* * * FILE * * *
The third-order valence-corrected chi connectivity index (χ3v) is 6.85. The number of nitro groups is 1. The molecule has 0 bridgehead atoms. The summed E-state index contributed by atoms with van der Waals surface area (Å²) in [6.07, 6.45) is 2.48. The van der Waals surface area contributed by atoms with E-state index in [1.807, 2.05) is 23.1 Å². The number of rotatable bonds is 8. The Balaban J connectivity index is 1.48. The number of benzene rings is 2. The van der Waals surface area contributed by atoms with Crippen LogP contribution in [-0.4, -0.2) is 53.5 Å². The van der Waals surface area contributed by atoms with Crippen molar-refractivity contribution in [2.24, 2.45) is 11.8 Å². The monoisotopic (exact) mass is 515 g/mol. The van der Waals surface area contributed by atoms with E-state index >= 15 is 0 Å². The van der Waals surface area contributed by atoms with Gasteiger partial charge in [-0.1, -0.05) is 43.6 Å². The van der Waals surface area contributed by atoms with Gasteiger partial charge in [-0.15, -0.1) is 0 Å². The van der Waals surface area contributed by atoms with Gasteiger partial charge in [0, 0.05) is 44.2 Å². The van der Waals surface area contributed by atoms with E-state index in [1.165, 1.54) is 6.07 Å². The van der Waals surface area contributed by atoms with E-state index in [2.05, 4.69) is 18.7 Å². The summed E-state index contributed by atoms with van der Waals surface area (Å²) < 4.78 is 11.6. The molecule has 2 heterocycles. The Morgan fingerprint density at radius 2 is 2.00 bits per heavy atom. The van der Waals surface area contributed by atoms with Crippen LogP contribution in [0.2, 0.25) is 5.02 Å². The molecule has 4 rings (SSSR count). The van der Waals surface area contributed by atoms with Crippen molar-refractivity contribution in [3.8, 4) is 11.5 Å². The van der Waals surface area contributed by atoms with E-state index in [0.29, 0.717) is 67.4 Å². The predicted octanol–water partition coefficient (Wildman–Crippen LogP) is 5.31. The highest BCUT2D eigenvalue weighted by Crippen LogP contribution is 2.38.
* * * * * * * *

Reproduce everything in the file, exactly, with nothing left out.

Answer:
The third-order valence-corrected chi connectivity index (χ3v) is 6.85. The number of nitro groups is 1. The molecule has 0 bridgehead atoms. The summed E-state index contributed by atoms with van der Waals surface area (Å²) in [6.07, 6.45) is 2.48. The van der Waals surface area contributed by atoms with E-state index in [1.807, 2.05) is 23.1 Å². The number of rotatable bonds is 8. The Balaban J connectivity index is 1.48. The number of benzene rings is 2. The van der Waals surface area contributed by atoms with Crippen LogP contribution in [-0.4, -0.2) is 53.5 Å². The van der Waals surface area contributed by atoms with Crippen molar-refractivity contribution in [2.24, 2.45) is 11.8 Å². The monoisotopic (exact) mass is 515 g/mol. The van der Waals surface area contributed by atoms with E-state index >= 15 is 0 Å². The van der Waals surface area contributed by atoms with Gasteiger partial charge in [-0.1, -0.05) is 43.6 Å². The van der Waals surface area contributed by atoms with Gasteiger partial charge in [-0.15, -0.1) is 0 Å². The van der Waals surface area contributed by atoms with Gasteiger partial charge in [0, 0.05) is 44.2 Å². The van der Waals surface area contributed by atoms with E-state index in [1.165, 1.54) is 6.07 Å². The van der Waals surface area contributed by atoms with E-state index in [2.05, 4.69) is 18.7 Å². The summed E-state index contributed by atoms with van der Waals surface area (Å²) < 4.78 is 11.6. The molecule has 2 heterocycles. The Morgan fingerprint density at radius 2 is 2.00 bits per heavy atom. The van der Waals surface area contributed by atoms with Crippen LogP contribution in [0.2, 0.25) is 5.02 Å². The molecule has 4 rings (SSSR count). The van der Waals surface area contributed by atoms with Crippen molar-refractivity contribution in [3.8, 4) is 11.5 Å². The van der Waals surface area contributed by atoms with E-state index in [0.29, 0.717) is 67.4 Å². The predicted octanol–water partition coefficient (Wildman–Crippen LogP) is 5.31. The highest BCUT2D eigenvalue weighted by Crippen LogP contribution is 2.38.